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“Don’t they throw rocks at you?” – The Brain Gain Programme in Uganda

25 August 2017


The story of Ruth, a bipolar patient and Peer Support Worker working to change the perception of mental health in Uganda.

The Brain Gain programme implemented by the health partnership between the East London NHS Foundation Trust, the Butabika Hospital (Kampala), and the Ugandan Ministry of Health began in January 2012. Three years later Brain Gain II was launched, and through the Peer Support Worker (PSW) programme, former mental health patients are treated at the Butabika Hospital and later trained to offer support to other patients affected by similar issues.

We met Ruth, a young bipolar patient and mother to her three year-old daughter, whose life has changed thanks to the programme. Ruth came to accept her condition and is now helping others fight stigma and to understand that people living with bipolarism can conduct a normal life. Here is her story.

“I was studying Law at university when I broke down. The first time I stayed at Butabika Hospital for two weeks. My dad brought me here. The center is known everywhere; everyone knows that when you have someone with a problem, you have to bring them to Butabika. But I didn’t want to take any medication and they had to hospitalize me. They gave me medicine and after two weeks I was ok and I was discharged. I went back home, took my medications, and went back to school. In 2009 I graduated.

I used to have a lot of breakdowns, sometimes I would take my medications sometimes I wouldn’t, so they had to bring me back here. For example once I wanted to sell everything I had, all my clothes… and they had to bring me back. Every time after two or three days I got well, went home, started taking my medications and then it happened all over again.

At the beginning it was very hard for me, I didn’t really want to be associated with Butabika in any way. All my friends knew I was being treated at the Hospital… the stigma around this place is what initially prevented me from wanting to be cured here. People think that everybody in this hospital is completely crazy. I told a friend of mine that I was at Butabika and he asked me:

Hey, how do you manage, don’t they throw rocks at you?

This is the kind of things people think. And so I worried about what my friends, my family and the father of my child thought about me. People openly told me things like: “You are going to Butabika, you must be mad!” At that time, I couldn’t say anything, I just went to my room and cried, asking myself why people thought I was insane. And then I came across the Brain Gain programme.

The last time I was hospitalised, Naomi, my Peer Support Worker, came to me in the ward, told me about the programme, and asked me to join. At the time, I thought I was the only one with this problem. But she told me: “I am also bipolar, but I am doing things, I look after my family. My husband has been out of a job for seven years, and I am the one who provides for my family and I have a job. You can’t give up on yourself”. That is how I learnt about the Brain Gain Peer Support Worker Group.

Acceptance was the most important thing they taught me. When I saw all the people in the recovery programme… that gave me hope. I realised that any condition can be treated with the right medications and support from others. I accepted my condition and learnt how to recognise what triggers my ‘episodes’. At that point I was ready to become a Peer Support Worker myself and help others like me.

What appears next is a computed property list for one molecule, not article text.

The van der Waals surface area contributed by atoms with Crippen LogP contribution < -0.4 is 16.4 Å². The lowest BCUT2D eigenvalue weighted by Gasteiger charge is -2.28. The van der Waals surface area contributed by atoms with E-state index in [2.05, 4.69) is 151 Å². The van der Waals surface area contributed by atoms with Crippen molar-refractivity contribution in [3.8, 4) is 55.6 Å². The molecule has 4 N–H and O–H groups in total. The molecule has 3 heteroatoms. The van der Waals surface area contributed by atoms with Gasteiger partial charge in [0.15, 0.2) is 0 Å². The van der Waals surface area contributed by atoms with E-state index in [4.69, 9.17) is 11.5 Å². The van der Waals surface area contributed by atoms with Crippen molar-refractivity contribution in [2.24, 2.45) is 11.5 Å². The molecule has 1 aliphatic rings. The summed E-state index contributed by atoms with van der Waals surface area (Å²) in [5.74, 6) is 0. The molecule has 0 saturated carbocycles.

There was this boy… when he had a breakdown his family put him on the street. He came here and was treated, but he escaped. So I went looking for him. When I found him he felt better, he was lucid and he told me he wanted to go back to the hospital. He knew that what he was going through was not good for him. With a nurse from Butabika, I went to talk to his family. I told them I was bipolar, that I was ill like him, but I recovered and was able to conduct a normal life. I told them the same could happen to him if they supported him and through the help of the hospital staff. His stepmother however thought he wanted to steal from his father and clearly stated that she didn’t want him in her home. So we brought him back to the hospital. Unfortunately he escaped again. For me it is difficult, I am trying to find a way to connect with him, he really needs help. We have an obligation, a mandate to see that people who are mentally sick become well again and reintegrate in society.

Right now I don’t have a job yet. The little money I saved from this project I used, to send my daughter to school.

Brain Gain was a blessing for us. You get to know yourself, you get to know your diagnosis and you get to know that you can live with bipolarism no matter what. And you can help others, whatever their situation. And you get to know that other people have the same problems as you, not only bipolar, but all different mental issues. People have been energised, people have hope.”

Mental illness can be treated, let’s make sure that everyone with a mental health problem is brought to the hospital, takes the medications, and are taken care of. Because they can be useful in the future!

Ruth - Peer Support Worker - Butabika Hospital

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